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Cindy Solis: Why the 3,500-calorie rule doesn’t always work
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Cindy Solis: Why the 3,500-calorie rule doesn’t always work

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A widely known piece of diet advice is the 3,500-calorie-rule, which goes like this: If you decrease your intake by 500 calories a day, you will lose one pound per week. This is based on the fact that a pound of fat stores about 3,500 kilocalories (or calories).

Sounds simple, right? So why doesn’t it always work? Or why does it work for the first few pounds, but then the weight loss slows or you hit a plateau?

First, to follow this rule you would have to cut back an average of 500 calories each day from the range of calories your body needs for weight maintenance. If you have been gaining weight, eliminating 500 calories per day from your usual intake will not result in losing a pound per week. It might, however, produce a less-significant weight loss, keep your weight stable or slow down the rate at which you were gaining.

Secondly, following the rule requires calorie counting, and people tend to underestimate how many calories they actually consume. In some studies, calorie consumption is underestimated by 600 or more each day. The effect of this error can be compounded for those who exercise with the intent of “eating back” some or all of the calories they burn because people tend to overestimate the calories they expend.

But even for the most compliant and diligent calorie tracker, the rule still will not hold up long term. Your body weight and your body composition play a major role in metabolism. Your body composition is the percentages of fat, bone, water and muscle you have. As body weight decreases, body composition is likely to change, too, due to fat and/or muscle loss. The 3,500-calorie rule does not account for how these factors affect metabolism.

In other words, the calorie deficit you initially created will likely have a lesser and lesser impact as you lose weight, causing a decreased rate of weight loss — or the plateau. Cutting calories more to compensate for a slower metabolism is not an effective solution either. If you eat fewer and fewer calories to continue losing weight at the same rate, your metabolism will get slower and slower, making it harder and harder to keep losing.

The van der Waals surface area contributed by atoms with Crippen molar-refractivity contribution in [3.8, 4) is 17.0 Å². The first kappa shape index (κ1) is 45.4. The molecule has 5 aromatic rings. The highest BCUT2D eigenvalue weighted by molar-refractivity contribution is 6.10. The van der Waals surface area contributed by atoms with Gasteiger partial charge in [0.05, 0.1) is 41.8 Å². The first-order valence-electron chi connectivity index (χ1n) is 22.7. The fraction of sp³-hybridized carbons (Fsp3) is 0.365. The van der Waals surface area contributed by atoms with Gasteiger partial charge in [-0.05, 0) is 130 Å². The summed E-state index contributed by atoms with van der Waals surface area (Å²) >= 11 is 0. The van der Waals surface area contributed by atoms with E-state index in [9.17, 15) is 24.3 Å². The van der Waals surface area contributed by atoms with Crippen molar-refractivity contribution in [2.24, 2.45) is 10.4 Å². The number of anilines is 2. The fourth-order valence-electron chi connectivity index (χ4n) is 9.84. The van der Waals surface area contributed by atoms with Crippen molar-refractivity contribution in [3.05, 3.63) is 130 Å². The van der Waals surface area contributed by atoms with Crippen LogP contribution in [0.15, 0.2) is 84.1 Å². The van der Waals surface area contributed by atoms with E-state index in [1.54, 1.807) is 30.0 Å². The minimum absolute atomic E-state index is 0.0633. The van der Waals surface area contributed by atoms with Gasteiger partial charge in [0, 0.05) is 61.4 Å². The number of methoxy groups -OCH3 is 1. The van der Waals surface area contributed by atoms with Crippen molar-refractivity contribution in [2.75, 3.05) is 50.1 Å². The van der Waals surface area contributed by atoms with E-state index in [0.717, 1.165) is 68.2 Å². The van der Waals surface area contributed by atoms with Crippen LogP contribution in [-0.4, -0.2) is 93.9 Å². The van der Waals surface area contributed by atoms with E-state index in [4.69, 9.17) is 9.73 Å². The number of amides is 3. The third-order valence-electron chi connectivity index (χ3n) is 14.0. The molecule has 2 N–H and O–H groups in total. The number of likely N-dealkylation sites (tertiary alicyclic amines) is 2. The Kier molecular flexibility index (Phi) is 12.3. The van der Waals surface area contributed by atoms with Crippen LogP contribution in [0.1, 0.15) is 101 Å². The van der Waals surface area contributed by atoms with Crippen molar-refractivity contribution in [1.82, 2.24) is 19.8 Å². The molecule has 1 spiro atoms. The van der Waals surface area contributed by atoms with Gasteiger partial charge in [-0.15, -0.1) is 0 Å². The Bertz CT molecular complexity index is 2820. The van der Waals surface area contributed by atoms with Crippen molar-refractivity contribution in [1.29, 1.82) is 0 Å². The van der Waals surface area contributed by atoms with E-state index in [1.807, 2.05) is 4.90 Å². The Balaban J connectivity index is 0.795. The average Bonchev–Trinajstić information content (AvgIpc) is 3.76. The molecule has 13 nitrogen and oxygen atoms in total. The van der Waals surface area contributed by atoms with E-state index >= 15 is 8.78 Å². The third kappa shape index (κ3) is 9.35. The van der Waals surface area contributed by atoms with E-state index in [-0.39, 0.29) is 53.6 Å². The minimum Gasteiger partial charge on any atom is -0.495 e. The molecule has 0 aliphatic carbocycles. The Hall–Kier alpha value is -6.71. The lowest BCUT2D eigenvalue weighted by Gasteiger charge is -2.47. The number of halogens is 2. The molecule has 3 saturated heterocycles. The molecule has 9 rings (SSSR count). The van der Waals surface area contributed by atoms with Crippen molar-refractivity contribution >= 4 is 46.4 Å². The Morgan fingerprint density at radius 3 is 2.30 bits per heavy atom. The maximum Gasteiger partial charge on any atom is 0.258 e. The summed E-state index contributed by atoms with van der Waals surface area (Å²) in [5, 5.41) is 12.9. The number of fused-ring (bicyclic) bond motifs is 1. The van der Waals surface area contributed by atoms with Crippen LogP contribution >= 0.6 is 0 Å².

What you can do

Stay active and be consistent with it. A balanced diet with regular exercise will prevent unfavorable changes in your body composition as you lose weight. A lower body weight still will require fewer calories to maintain, but preserving your muscle mass will prevent your metabolism from plummeting. According to the Centers for Disease Control and Prevention, “Evidence shows the only way to maintain weight loss is to be engaged in regular physical activity.” Remember the idea is not just to expend calories but also to maintain or build muscle. Exercising in an effort to purge calories is extremely ineffective for weight loss. Consistent daily physical activity however helps keep your metabolism revved up and offers benefits that far exceed weight loss alone.

Next, calorie tracking can be a good tool for awareness, but for most people it’s not useful long term. Instead of making calorie counting part of your lifestyle, make listening to your body part of your lifestyle. You’re not doing yourself a favor when you skip meals or when you ignore your hunger in an effort to cut calories. Instead, respect your physical hunger by fueling yourself with nourishing foods and stop eating when you are comfortably full. Choose nutritious, balanced options 80 to 90 percent of the time, and allow for occasional treats.

Finally, focus on the process rather than the outcome. You can take charge of your day-to-day life developing healthy habits, but you cannot control the outcome. Feel good about the changes you are making; don’t let the number on the scale make you feel like a failure. You are not a machine and weight loss cannot be reduced to a simple math equation.

Cindy Solis is a registered dietitian at Gundersen Health System. For more information about nutrition and healthy eating, call Gundersen Nutrition Therapy at 608-775-3447 or go to gundersenhealth.org/nutrition.

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